Tenure denial at Guilford College elicits protest
Lisa McLeod and Eleanor Branch arrived at Guilford College at the same time. The two junior faculty members, McLeod teaches philosophy and Branch is in the English department, spent five years traveling, teaching workshops and planning classes together.
Their plans came to an abrupt halt last spring, when a tenure review committee denied Branch’s application for tenure and approved McLeod’s. McLeod, who is white, suspected something pernicious in Branch’s tenure denial and penned a letter in support of her African-American colleague. In the letter, which was published in early December in the Guilfordian, the student newspaper of Guilford College, McLeod called for an evaluation of tenure review procedures and advocated a moratorium on the termination of female faculty of color.
She reiterated her call at a faculty meeting on Dec. 6, where she was joined by about 50 students silently holding signs in protest of institutional racism at Guilford College.
“This is about institutional practices,” McLeod said. “It’s not like there are individuals who are out to get women of color.”
Guilford College has long been a bastion of progressivism, and the faculty handbook lays out a laundry list of procedures for recruiting faculty from ethnic minority groups. McLeod contends that once minority faculty members come to Guilford, the school does not do enough to level the playing field between them and their white colleagues.
“A wealth of data shows that untenured faculty of color work harder than their white counterparts for less reward,” McLeod wrote.
Backing up her claim were statistics from the year’s tenure review committee that revealed that only 50 percent of minority females earned tenure compared to 100 percent of white men. Because personnel matters are confidential, Guilford College officials could not provide more specific data about how many minority females applied for tenure and why they were denied. The tenure review process at Guilford College relies on evaluations from students and faculty and is conducted by a panel of peers.
“Teaching evaluations tend to reflect some student bias,” McLeod said.
According to the handbook, the tenure committee solicits 25 random student evaluations alongside three the candidate has chosen.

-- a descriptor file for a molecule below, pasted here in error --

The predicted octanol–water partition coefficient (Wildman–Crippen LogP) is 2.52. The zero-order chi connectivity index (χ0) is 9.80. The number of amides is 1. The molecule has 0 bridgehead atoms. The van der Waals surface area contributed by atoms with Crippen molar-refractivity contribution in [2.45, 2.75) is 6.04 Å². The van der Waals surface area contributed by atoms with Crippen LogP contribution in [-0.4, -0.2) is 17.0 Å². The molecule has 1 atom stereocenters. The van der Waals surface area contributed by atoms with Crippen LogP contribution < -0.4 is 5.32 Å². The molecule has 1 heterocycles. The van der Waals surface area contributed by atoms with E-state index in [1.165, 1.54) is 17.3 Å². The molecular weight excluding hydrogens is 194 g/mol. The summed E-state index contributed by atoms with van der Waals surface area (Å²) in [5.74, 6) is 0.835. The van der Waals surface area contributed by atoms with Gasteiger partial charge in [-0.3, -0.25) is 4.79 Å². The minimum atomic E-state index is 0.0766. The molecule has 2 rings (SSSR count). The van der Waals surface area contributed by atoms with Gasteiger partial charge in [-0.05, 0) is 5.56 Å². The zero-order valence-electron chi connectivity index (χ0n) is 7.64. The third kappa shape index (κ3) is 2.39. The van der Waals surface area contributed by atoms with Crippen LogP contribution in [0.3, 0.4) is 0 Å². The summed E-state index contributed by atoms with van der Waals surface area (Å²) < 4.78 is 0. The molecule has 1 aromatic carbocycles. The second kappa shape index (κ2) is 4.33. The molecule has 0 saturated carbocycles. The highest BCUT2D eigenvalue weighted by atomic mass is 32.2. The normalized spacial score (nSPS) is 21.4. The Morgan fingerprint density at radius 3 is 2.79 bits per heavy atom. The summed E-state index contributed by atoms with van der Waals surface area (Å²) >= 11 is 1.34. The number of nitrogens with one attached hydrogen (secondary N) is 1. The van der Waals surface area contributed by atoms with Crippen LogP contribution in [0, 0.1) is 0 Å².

McLeod wrote in her letter that minority women risk being labeled “bitchy” if they are too hard on students and might have their competence questioned if they are too easy. White men, on the other hand, face no such tightrope.
That paradox is all too familiar to Adrienne Israel, the academic dean who supervises tenure decisions. Israel was the first black woman hired for a tenure-track faculty position at Guilford College 25 years ago. Tenure decisions reached by the faculty affairs committee go to Israel before the Guilford College president and the Board of Trustees consider them.
“I was completely blindsided by this,” Israel said.
McLeod wrote her letter and proposed suspending the tenure review system without consulting Israel, she said.
“That faculty meeting was the first time a formal proposal has come before me,” Israel said.
Israel also said the institution has made great strides in recruiting minority faculty since she was hired.
“We have a higher number of minority faculty than most institutions,” Israel said. “About 10 percent of our faculty are African Americans.”
Israel said the female minority faculty members who will be coming up for review did not support the suspension of tenure review.
“It’s counter to [American University Professors] guidelines for us to stop the tenure clock,” Israel said. “It could be abused and used as a way to avoid tenure. I have no evidence whether they asked any women of color about this proposal.”
McLeod acknowledged that Guilford administrators display greater awareness than most of their counterparts to racial disparity issues. But she said the school still has a ways to go in nurturing the minority faculty members who are recruited. She said she would like the school to suspend the tenure review process, hire institutional racism consultants and change the environment into one that is more nurturing to minority faculty members.
“I’m not demanding that we necessarily do that,” McLeod said. “But I am encouraging that we do something.”
Israel said the proposal presented at the faculty meeting was actually divisive. White men nearing the deadline for tenure application did not know whether the moratorium applied to them or only their minority colleagues, she said.
“We’ve done the best we could to make sure the process is fair,” Israel said. “This is a thorough review and we try to make sure all factors are considered.”
McLeod proposed the moratorium as a safeguard to protect minority faculty members from a system that might be inadvertently biased against them.
“Something’s gone wrong in the institution,” McLeod said. “And I don’t want some sort of review of the process in January to reveal problems that might cost Eleanor Branch her job. It just seems like we’re going to be regretful if we do this and it turns out there is a problem.”
Israel said the process was fair and designed to provide the best faculty for Guilford College students.
“I’m well aware of the significance of race,” she said. “The notion that I wouldn’t be sensitive to this issue is ridiculous.”
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